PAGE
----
Ros Tennyson, senior partnership adviser at the International Business Leaders Forum, says that makes partnerships a “must” rather than a “nice, optional extra”.
To an extent, government is forcing the hand of charities. The economic recession has seen an element of public service provision shift to the third sector, just as its donor base is shrinking. That has forced charities to think more innovatively about partnership approaches.
At the same time, companies are becoming more business-like about their charity tie-ins. As corporate budgets tighten, every aspect of a business needs to prove its worth – partnerships included.
CAF’s Kozlov maintains that it is common for a company to adopt a “more thoughtful approach” that considers how the charity could help it – as well as vice versa.
“That leads to a much more mutually beneficial relationship, and therefore more valued relationship … rather than a more tokenistic, charity-of-the-year type of approach,” she argues.
UK retailer Marks & Spencer provides a case in point. In 2008, it tied up with anti-poverty charity Oxfam to launch Clothes Exchange. Under the scheme, customers who donate clothes to Oxfam (including at least one M&S item) receive a voucher worth £5 to use against their next M&S clothing purchase of over £35.
Oxfam and the environment win, as the clothes are sold on and are not sent to landfill. But, as importantly, M&S gains through customer loyalty and possible additional sales.
Such an approach is not new. Companies have looked to take as well as give in the past. Cause-related marketing schemes are the most obvious – and extreme – case in point. What is different is the frequency: the give-take mindset is fast becoming the norm, not the exception.
Nor is it just companies that are getting more clinical. NGOs too are considering what is in it for them. Companies will have to show how their support will help a non-profit partner achieve its objectives, whether that be delivering a service, raising the profile of an issue, or even, in some cases, adding to its membership.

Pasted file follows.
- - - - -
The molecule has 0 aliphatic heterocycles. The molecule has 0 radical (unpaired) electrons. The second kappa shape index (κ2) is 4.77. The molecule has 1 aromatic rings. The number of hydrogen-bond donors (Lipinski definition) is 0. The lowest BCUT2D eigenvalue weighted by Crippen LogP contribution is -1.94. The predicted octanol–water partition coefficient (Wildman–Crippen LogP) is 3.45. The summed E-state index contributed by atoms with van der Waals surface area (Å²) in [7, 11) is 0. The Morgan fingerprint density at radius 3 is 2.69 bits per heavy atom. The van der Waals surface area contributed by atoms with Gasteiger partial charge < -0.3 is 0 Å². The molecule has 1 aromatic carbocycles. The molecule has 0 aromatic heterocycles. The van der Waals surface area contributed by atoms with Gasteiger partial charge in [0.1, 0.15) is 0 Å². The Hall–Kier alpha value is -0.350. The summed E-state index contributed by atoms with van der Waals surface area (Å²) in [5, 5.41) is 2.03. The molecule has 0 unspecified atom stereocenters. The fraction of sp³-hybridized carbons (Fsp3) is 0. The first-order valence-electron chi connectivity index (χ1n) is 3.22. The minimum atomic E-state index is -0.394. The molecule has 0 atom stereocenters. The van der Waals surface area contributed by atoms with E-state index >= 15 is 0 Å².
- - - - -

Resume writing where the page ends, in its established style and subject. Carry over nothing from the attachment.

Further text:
The tables are turning. As Corporate Citizenship’s Wilson says, it is no longer a buyers’ market for companies. They don’t have the largesse to pick whichever partner they want. They too must prove their merit.
Top tips: building a successful partnership
- Take time in the “scoping” phase – this ensures a full understanding of each other’s values and drivers.
- Relish and build on diversity – each party brings unique, valuable contributions to the partnership. Appreciate these.
- Avoid perceived inequities – just because a company may bring the financial resources to the table, does not mean they should dominate.
- Allow for innovation, flexibility and the unexpected – don’t fix things too soon or you risk missing unexpected and potentially higher value outcomes or possibilities.
- Be open and invest time – true partnerships are more than just a collection of projects. While it’s important to be delivery-focused, give time to foster partner relationships.
Source: Ros Tennyson, senior partnership adviser at the International Business Leaders Forum and director of IBLF’s Partnership Brokering Project.
Charities Aid Foundation: www.cafonline.org
Business in the Community: www.bitc.org.uk
Business for Social Responsibility: www.bsr.org